Even before becoming president, Donald Trump made his commitment to pomp and circumstance clear. He maintained a name for himself in the first place in part through licensing his name to construction projects and putting it up in big letters on buildings around the world.
Since becoming president, Trump has occasionally seemed to act as though he’s still thinking of how to get his name on yet another building. In that light, it recently came out that he wanted the Pentagon to conduct a military parade, although to be clear, he’d made indications to that effect in the past.
Now, however, his directives have actually turned into something tangible. CNN has obtained a memo signed by executive secretary for the office of the secretary of defense U.S. Navy Capt. Hallock Mohler Jr. that outlines how the military parade will go.
According to the memo, which was sent to the Joint Chiefs of Staff on Thursday, there will be no tanks in the parade, since including them would likely do damage to roads and perhaps other pieces of infrastructure in Washington, D.C., where the parade will be held.
The parade will even still feature a “heavy air component” that will include older aircraft “as available.” It will be integrated with the annual Veterans Day parade held in Washington, D.C., and will highlight the work of members of the U.S. Armed Forces throughout all of American history, stretching all the way back to the Revolutionary War era.
In addition, according to CNN, the parade will “feature period uniforms from the Old Guard Fife and Drum, a unit that parades in period uniform.” Veterans and Medal of Honor recipients will “surround Trump in the reviewing area of the Capitol during the event,” according to the outlet, and the route will take the parade from the White House to the Capitol.
Apart from the parade, Trump has overseen widely touted reforms at the Veterans Administration, although ironically, the significance of those reforms has been undercut via a travel scandal that’s engulfed the VA Secretary.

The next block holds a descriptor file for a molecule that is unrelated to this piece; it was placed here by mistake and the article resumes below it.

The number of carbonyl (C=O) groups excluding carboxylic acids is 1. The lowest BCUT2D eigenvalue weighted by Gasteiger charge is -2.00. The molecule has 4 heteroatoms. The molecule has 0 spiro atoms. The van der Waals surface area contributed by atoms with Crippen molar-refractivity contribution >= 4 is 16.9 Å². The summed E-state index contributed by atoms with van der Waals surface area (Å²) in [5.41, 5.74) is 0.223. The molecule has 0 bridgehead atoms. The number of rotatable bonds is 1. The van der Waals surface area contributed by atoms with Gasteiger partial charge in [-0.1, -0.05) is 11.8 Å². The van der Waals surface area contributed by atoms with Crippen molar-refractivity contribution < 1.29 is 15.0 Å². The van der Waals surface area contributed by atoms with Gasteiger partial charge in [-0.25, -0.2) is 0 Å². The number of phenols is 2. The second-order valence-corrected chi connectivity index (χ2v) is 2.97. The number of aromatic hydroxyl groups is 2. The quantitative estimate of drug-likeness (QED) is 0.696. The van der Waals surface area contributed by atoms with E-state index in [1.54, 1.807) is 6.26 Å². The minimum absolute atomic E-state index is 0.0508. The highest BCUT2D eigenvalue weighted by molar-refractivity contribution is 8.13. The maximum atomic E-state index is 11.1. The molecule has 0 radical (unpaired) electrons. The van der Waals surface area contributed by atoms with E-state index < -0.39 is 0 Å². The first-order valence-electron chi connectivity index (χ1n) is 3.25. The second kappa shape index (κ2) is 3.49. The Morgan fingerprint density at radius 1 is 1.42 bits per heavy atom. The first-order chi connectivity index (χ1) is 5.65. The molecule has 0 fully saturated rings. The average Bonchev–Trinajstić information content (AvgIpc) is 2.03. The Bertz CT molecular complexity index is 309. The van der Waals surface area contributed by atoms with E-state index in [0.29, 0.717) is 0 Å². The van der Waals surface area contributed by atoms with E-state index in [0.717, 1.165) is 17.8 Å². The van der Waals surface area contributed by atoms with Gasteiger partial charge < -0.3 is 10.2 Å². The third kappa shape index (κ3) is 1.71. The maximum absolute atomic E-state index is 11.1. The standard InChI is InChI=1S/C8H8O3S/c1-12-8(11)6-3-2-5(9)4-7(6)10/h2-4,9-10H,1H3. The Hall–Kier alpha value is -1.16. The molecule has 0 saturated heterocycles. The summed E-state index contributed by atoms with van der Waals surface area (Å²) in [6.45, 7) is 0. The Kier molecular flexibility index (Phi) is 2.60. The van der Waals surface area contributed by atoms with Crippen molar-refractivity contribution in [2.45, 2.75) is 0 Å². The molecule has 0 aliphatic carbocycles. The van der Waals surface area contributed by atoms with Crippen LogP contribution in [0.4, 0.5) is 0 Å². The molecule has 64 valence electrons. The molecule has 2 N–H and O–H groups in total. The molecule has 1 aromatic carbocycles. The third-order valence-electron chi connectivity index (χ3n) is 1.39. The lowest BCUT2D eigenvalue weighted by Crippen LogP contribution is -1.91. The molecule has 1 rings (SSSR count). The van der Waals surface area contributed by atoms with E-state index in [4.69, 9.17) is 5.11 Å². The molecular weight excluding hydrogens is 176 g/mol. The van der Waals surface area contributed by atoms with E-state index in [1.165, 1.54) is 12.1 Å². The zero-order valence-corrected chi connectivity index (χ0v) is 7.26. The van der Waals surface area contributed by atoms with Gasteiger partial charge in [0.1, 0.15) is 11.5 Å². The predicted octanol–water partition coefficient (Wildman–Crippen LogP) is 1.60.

VA Secretary David Shulkin met shortly after the scandal broke with White House chief of staff John Kelly for the purpose of mapping out how to keep the focus on the reforms in the midst of the scandal.
The Shulkin travel scandal is just the tip of an iceberg of questionable spending inside the White House. Among the most recent revelations of this trend is the report that the Interior Department signed a contract to spend nearly $139,000 on new doors for Interior Secretary Ryan Zinke’s office.
The Interior Department chalked up the high price to the historical nature of the building.
The trend of Trump officials spending in an out of control fashion has reached such an extreme that last year, a Cabinet secretary — Health and Human Services Secretary Tom Price — resigned in the face of excessive travel spending.
This context of incessant excessive spending is the one in which this military parade is being planned. The president has insisted that considerations for what is a “reasonable cost” will weigh on the decision-making when it comes to the parade.
He is reported to have gotten the idea for the parade in the first place after visiting celebrations for Bastille Day in France last year.
Featured Image via MANDEL NGAN/AFP/Getty Images